by Sandra Elzie
How many times have you read a book where there’s a pet that steals the show?
I’ve read a couple over the past several decades of reading romance, but usually an author tosses one in and then you seldom see that animal again.
Stop and think how involved your pet is in your daily life and then consider how often you mention that pet in the book you’re writing…if you’ve added one…or how often other authors mention the pet in a book. You’d think the poor darlings are starving to death since they’re never fed…even in passing while the hero and heroine are talking. We won’t get into the fact that they’re seldom, if ever, let outside to do their private business…they’re just a convenient tool to bark when the bad guy is sneaking around at night.
Since I’ve got everything ready for the releases I’m doing the rest of this year, I’m hard at work on next year’s releases. I have a series about some sisters and in the first one, the hero owns a dog. Not just any old dog, but one who knows how to steal a scene. In one scene of Watch For The Dawn, (Book 1 of the upcoming Dawn series) the pooch did exact that on numerous occasions. I didn’t originally plan it that way, but the dog took over and his personality slipped out onto the page.n I’ll give you a little example of Rusty and his scene-stealing techniques.
Heroine is driving in the mountains during a blizzard that arrived sooner than expected and slides into a snowbank & is knocked unconscious. Hero, who is an off-duty cop, and his trusty dog, Rusty, are on the way back to a borrowed cabin after buying food. They come upon the wrecked car. He loads her into his van since she needs medical attention and she needs to be warmed up…fast.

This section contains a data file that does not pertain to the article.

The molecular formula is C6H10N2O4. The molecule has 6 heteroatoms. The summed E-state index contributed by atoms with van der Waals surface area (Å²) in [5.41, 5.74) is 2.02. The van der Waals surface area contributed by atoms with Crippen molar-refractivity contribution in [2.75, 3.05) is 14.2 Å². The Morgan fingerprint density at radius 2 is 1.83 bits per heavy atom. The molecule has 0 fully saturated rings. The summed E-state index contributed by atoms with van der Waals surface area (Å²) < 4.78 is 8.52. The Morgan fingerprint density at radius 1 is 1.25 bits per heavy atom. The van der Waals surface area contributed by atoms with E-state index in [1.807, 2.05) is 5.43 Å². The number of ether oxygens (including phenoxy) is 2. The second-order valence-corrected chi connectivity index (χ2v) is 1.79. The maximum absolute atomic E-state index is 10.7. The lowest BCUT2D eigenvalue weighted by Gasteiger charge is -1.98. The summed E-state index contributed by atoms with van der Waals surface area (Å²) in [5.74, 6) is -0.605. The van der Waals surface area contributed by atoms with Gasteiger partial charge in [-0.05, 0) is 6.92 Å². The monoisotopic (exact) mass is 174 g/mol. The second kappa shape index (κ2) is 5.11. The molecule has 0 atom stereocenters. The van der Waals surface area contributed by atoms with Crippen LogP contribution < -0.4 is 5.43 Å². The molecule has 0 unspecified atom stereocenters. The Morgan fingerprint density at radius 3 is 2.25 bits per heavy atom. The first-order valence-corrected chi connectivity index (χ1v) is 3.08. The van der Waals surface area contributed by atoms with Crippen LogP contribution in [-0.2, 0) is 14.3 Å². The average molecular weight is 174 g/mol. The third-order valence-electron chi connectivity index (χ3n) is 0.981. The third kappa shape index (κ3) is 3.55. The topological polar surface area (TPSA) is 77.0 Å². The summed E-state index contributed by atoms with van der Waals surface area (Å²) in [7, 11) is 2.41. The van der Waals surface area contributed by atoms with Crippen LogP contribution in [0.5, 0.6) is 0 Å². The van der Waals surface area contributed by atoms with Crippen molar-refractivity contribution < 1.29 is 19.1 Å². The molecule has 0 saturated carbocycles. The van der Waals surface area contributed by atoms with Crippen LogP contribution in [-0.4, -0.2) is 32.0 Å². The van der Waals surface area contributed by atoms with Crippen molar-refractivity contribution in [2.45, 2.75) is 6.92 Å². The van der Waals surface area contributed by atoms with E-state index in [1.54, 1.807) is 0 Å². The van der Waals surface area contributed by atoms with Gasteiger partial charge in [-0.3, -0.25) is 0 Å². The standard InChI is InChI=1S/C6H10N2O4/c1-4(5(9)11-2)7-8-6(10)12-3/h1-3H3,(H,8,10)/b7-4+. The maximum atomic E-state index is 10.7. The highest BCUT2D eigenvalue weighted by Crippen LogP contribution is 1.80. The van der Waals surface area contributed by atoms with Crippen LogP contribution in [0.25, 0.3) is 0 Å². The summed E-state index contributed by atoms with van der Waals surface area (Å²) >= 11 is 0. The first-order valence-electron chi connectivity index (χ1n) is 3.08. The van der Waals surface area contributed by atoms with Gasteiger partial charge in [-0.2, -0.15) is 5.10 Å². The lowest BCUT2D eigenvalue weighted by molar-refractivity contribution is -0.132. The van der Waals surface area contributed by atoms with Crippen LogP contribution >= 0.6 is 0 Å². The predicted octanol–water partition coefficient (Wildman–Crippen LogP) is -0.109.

Before starting the engine, Steve twisted around one last time to check on his patient. He chuckled at the sight of Rusty stretching as far as possible toward the rear seat so he could sniff the person laying there and yet stay in the front as ordered.
“Rusty,” Steve gently admonished. Rusty turned innocent eyes toward his master before dropping his gaze and rearranging himself to more-or-less fit in the passenger seat. With his chin on his paws and his eyes watching for any sign that his master might change his mind, he finally heaved a big sigh and closed his eyes.
Steve continued to smile as he watched one hundred pounds of golden Lab hang over the edges of the seat, while giving the appearance of being content and comfortable.
Rusty is constantly in the story and later warns them in time for them to escape danger without injury. The point is, Rusty didn’t just get mentioned in the beginning and then bark on cue where I needed him to warn them of danger. Because the dog was going to be in the story so much, I wanted him to be lovable…and I don’t think Rusty will disappoint the reader.
Have you ever put animals in your stories? Do you like to read stories that have animals?
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